Last year was a “disappointing” year for Eastern Washington growers. Disappointing in that it didn’t turn out to be the huge bumper crop expected after such a great start to the growing season.
“It didn’t turn out nearly as well as we had hoped and thought it was going to do,” said Dale Lathim, executive director of Potato Growers of Washington, as well as president of the Potato Marketing Association of North America.
“It was shaping up to be the best crop ever. However, the heat and the smoke (from wildfires), all those things have impacts. You can’t put a finger on any one thing, but the full-season varieties harvested in September and October, in some cases, were disappointing. Not bad, just disappointing.”
When it comes to potatoes in the Columbia Basin, “disappointing” is a relative term.
“When we talk about having an off year,” Lathim said, “the rest of the world is hoping for that as their best year. It wasn’t the economic home run that we had hoped. But there were a lot of singles and doubles.”
This year’s crop is taking a different path from last year’s. The season started late because of all the snow in January and February. Homeowners may be able to shovel their driveway, but that doesn’t work so well in the fields.
“Usually we start planting the crop in the latter few days of February, and by the first of March you’re going,” Lathim said. “This year, I don’t believe a single potato was put in the ground until the 18th or 20th of March, a good full three weeks behind.”
What really threw farmers for a loop was that those closer to Othello were planting sooner than those near Pasco — an unheard of schedule.
Though it sounds like a dire forecast, the weather broke, temperatures hit above normal later in the spring and — very importantly — there were a lot of warm nights.
Suddenly three weeks late became five to seven days behind schedule.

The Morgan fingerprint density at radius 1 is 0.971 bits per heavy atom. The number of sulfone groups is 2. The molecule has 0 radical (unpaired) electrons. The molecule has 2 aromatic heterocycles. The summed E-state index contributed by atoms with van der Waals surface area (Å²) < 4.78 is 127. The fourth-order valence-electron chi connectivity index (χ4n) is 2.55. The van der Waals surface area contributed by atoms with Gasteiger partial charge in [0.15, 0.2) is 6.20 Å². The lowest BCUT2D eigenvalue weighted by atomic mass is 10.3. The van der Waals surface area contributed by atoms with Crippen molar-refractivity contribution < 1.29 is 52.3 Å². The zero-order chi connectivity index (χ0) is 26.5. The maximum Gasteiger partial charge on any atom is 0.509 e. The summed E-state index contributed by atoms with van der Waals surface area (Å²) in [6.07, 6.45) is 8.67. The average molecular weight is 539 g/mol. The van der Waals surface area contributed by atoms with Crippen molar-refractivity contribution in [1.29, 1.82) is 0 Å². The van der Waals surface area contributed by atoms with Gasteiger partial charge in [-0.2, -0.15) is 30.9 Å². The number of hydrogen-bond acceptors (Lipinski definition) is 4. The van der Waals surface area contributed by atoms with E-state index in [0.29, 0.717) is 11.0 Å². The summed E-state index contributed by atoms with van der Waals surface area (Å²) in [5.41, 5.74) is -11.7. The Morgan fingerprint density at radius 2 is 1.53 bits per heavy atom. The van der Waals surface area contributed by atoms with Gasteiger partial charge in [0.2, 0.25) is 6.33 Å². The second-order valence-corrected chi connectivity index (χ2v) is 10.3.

But what really eases any weather-related pain is the fact that 90 percent of the potatoes grown in the Columbia Basin go to processing at one of the 13 (soon to be 14) plants in the area.
The processors anticipate delays and move back startup times, Lathim said.
Though there likely is no bumper crop, major losses, if any at all, are unlikely. That’s because for the farmers and the processors, it’s in their own best interest for each to succeed.
“The potato industry is unique,” Lathim said. “It’s a symbiotic relationship between the growers and the processors.”
It’s simple, really.
Farmers have tens of millions of dollars invested in equipment that does one thing and one thing only: plant and harvest potatoes.
Processors have hundreds of millions invested in equipment that does one thing and one thing only: process potatoes.
“I’ve been in the industry for 26 years, and I’ve been all over the world in agriculture,” Lathim said. “I’ve never seen another industry like the potato industry, especially here in the Columbia Basin.”
Because of the relationship between processors and farmers, and the world’s seemingly endless fascination with frozen potatoes, the trade battles and tariffs in recent years haven’t taken much of a bite out of the industry’s bottom line.
Any international loss of market was easily displaced by domestic demand — thank you Nacho Fries and all-day breakfasts. Also, despite tariffs, the international market is still growing — exports to China are up 6 percent, Voigt said. However, the European Union’s exports have increased by 19 percent, so competition is growing.
Still, Voigt said, Columbia Basin growers have an edge — a Walmart-like edge.
“We have the highest yields in the world,” he said. “That makes us the low-cost provider. That’s why we have all the potato processors in this state.”